Christian spirituality is unlike every other spirituality. Part of the tension that led to the Beatles breaking up was that John Lennon and George Harrison were open to Eastern mysticism, but Paul McCartney wasn’t as open. On their “Revolver” album, which Rolling Stone listed as the greatest album of all time, the song “Tomorrow Never Knows” starts out like this:
Turn off your mind, relax and float downstream
It is not dying
Lay down all thoughts, surrender to the Void
It is shining
That you may see the meaning of within
It is being.
That is not Christian spirituality – getting absorbed into the Cosmic All. The grace of God gets us thinking and reaching and seeking and stretching and daring new things, confident that the Lord is with us.
Both legalism and apathy insult God and injure us. The offense of legalism is to treat God as if he can be bought. The offense of apathy is to treat God as if he can be taken for granted. God our Father insists that we treat him as he is – both gracious to the undeserving and worthy of our all. Do we need correction either way? Have we driven into the ditch of legalism? Have we driven into the ditch of apathy? Whatever we’ve done, we can go to God right now with the empty hands of faith, welcoming all he has for broken people open to him. We’ll be amazed at what God can do.
Where to go
The gospel is neither legalism nor apathy. The gospel is not a blend of the two. The gospel is a third way entirely. The Gospel takes us into active passivity.
We see it all over the Bible. Here’s just one passage. Romans 7:4 sums up how we engage with God under the power of grace:
Likewise, my brothers, you also have died to the law through the body of Christ, so that you may belong to another, to him who has been raised from the dead, in order that we may bear fruit for God.
Francis Schaeffer’s book True Spirituality helped me understand the active passivity of grace. Let’s think it through:
You have died to the law through the body of Christ
What is Paul saying? He’s saying that, through the broken body of Jesus on the cross, we have died to, that is, left behind the pay-as-you-go plan with God. We’re not trading any more in our own rightness. We’re banking on the finished work of Christ on the cross for our okayness with God. His death was full payment to God for us. Now we know that the Monopoly money of our obedience is no currency for influencing God. Christ crucified killed that tired old religion for us. Now we run into the arms of the Father, as we are, in our mess, because Jesus obeyed God’s law for us in his life and paid the full penalty for our disobedience in his death. Now we are freely restored to God by grace!
But that doesn’t leave us in neutrality. That grace doesn’t make us apathetic. Here is where the grace of God takes us:
so that you may belong to another, to him who has been raised from the dead
We know from verses 2 and 3 what kind of “belonging” Paul has in mind. He’s talking about marriage. The grace of God freed us from marriage to the law. But now we are freed by grace, not so that we are neutral or autonomous or disengaged but so that we may belong to Christ in a new marriage: “so that you may belong to another.”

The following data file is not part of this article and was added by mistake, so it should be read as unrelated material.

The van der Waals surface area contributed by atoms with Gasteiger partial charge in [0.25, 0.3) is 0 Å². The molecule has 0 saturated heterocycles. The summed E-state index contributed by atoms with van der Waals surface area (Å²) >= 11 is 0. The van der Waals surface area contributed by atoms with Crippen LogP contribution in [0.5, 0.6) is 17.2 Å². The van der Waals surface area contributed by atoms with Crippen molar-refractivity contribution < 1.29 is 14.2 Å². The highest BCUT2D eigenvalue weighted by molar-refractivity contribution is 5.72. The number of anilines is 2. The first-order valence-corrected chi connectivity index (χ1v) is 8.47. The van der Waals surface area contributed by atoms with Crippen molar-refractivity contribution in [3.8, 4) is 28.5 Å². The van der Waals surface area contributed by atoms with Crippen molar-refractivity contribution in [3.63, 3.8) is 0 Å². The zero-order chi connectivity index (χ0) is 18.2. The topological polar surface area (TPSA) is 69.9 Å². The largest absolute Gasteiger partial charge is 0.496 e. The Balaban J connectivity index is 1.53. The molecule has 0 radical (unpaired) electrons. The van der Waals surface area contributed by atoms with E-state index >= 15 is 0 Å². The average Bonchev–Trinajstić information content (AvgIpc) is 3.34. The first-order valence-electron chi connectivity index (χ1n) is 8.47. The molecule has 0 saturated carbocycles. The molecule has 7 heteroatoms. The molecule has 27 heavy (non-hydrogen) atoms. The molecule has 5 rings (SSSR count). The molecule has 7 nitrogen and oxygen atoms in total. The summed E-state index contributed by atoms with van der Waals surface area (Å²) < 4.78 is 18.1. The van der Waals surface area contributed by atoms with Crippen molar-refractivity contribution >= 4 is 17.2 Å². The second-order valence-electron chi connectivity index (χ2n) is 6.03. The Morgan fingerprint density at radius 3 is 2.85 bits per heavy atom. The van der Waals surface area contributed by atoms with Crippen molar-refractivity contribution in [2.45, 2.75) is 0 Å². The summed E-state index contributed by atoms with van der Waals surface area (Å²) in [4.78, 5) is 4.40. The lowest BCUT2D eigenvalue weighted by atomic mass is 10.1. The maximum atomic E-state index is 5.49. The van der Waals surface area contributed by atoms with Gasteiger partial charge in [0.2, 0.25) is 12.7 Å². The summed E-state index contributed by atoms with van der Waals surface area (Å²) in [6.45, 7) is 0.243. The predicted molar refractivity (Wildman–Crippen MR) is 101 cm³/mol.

We used to be married to Mr. Law. Marriage to Mr. Law was misery. He was a good man, but merciless. He just didn’t understand how weak we are. At the end of the day, when he came home from work, he’d ask us, “Well, did you do all the things I told you to do – all ten commandments?” And we never did, not perfectly. The house was always a wreck and the kids were bouncing off the walls, and he never hesitated to point out our failings. Then Mr. Law died. And we got remarried to Mr. Grace, to Jesus. Now he comes home at the end of the day and he sweeps us into his arms and says, “You’re the one I love, you’re the one I chose, you’re the one I want!” And our hearts melt under the power of his grace.
Jesus is not a dead law. He’s not even dead grace. Jesus is the risen and exuberant Life-Giver, and we belong to him now for all that he’s worth. What then is God’s purpose in freeing us from the law and drawing us into the power of his grace?
in order that we may bear fruit for God
What did we do at our conversion to Christ? We weren’t legalistic. We weren’t apathetic. What did we do? We put ourselves into the arms of Christ. And that’s what we continue to do, moment-by-moment. We yield to Christ, like a wife who loves her husband. And what comes of it? We bear fruit for God. It’s an active passivity, welcoming his life-giving power, again and again.
Think of Mary, the mother of Jesus. The angel tells her she’s going to bear the Messiah. How does she respond? She’s a modest Jewish girl. She’s engaged to Joseph, a man she loves. Now the Lord asks something of her that isn’t easy. How does she respond? “Behold, I am the servant of the Lord; let it be to me according to your word” (Luke 1:38).
I can think of other responses. For example, “Okay, God, but you’re going to owe me. If I do this, it’ll cost you.” That’s legalism. Here’s another response. “What you’re saying, Mr. Angel, sounds to me like a promise, like grace. So I’m going to do nothing. Whatever!” That’s apathy. What did Mary say? With active passivity she said, “Let it be done to me according to your word.” She affirmed the word of the Lord. She embraced it. And what came of it? She bore fruit for God.